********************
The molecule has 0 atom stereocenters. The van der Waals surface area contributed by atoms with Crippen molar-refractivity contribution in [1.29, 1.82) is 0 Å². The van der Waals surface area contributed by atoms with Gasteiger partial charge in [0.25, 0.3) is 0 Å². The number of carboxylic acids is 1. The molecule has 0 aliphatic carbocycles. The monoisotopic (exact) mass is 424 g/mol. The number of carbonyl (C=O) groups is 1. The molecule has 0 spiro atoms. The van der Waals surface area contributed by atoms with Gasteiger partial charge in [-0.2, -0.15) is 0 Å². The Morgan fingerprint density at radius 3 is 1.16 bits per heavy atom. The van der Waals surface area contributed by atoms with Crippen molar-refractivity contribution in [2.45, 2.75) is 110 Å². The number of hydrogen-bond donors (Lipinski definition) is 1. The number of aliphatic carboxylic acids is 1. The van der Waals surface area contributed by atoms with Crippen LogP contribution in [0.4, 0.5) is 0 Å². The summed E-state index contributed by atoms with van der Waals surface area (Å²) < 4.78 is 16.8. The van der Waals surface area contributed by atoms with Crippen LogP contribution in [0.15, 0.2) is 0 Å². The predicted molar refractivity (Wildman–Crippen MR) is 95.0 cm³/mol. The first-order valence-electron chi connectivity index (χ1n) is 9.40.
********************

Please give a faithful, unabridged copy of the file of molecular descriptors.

The molecule has 0 atom stereocenters. The van der Waals surface area contributed by atoms with Crippen molar-refractivity contribution in [1.29, 1.82) is 0 Å². The van der Waals surface area contributed by atoms with Gasteiger partial charge in [0.25, 0.3) is 0 Å². The number of carboxylic acids is 1. The molecule has 0 aliphatic carbocycles. The monoisotopic (exact) mass is 424 g/mol. The number of carbonyl (C=O) groups is 1. The molecule has 0 spiro atoms. The van der Waals surface area contributed by atoms with Gasteiger partial charge in [-0.2, -0.15) is 0 Å². The Morgan fingerprint density at radius 3 is 1.16 bits per heavy atom. The van der Waals surface area contributed by atoms with Crippen molar-refractivity contribution in [2.45, 2.75) is 110 Å². The number of hydrogen-bond donors (Lipinski definition) is 1. The number of aliphatic carboxylic acids is 1. The van der Waals surface area contributed by atoms with Crippen LogP contribution in [0.4, 0.5) is 0 Å². The summed E-state index contributed by atoms with van der Waals surface area (Å²) < 4.78 is 16.8. The van der Waals surface area contributed by atoms with Crippen LogP contribution in [0.15, 0.2) is 0 Å². The predicted molar refractivity (Wildman–Crippen MR) is 95.0 cm³/mol. The first-order valence-electron chi connectivity index (χ1n) is 9.40.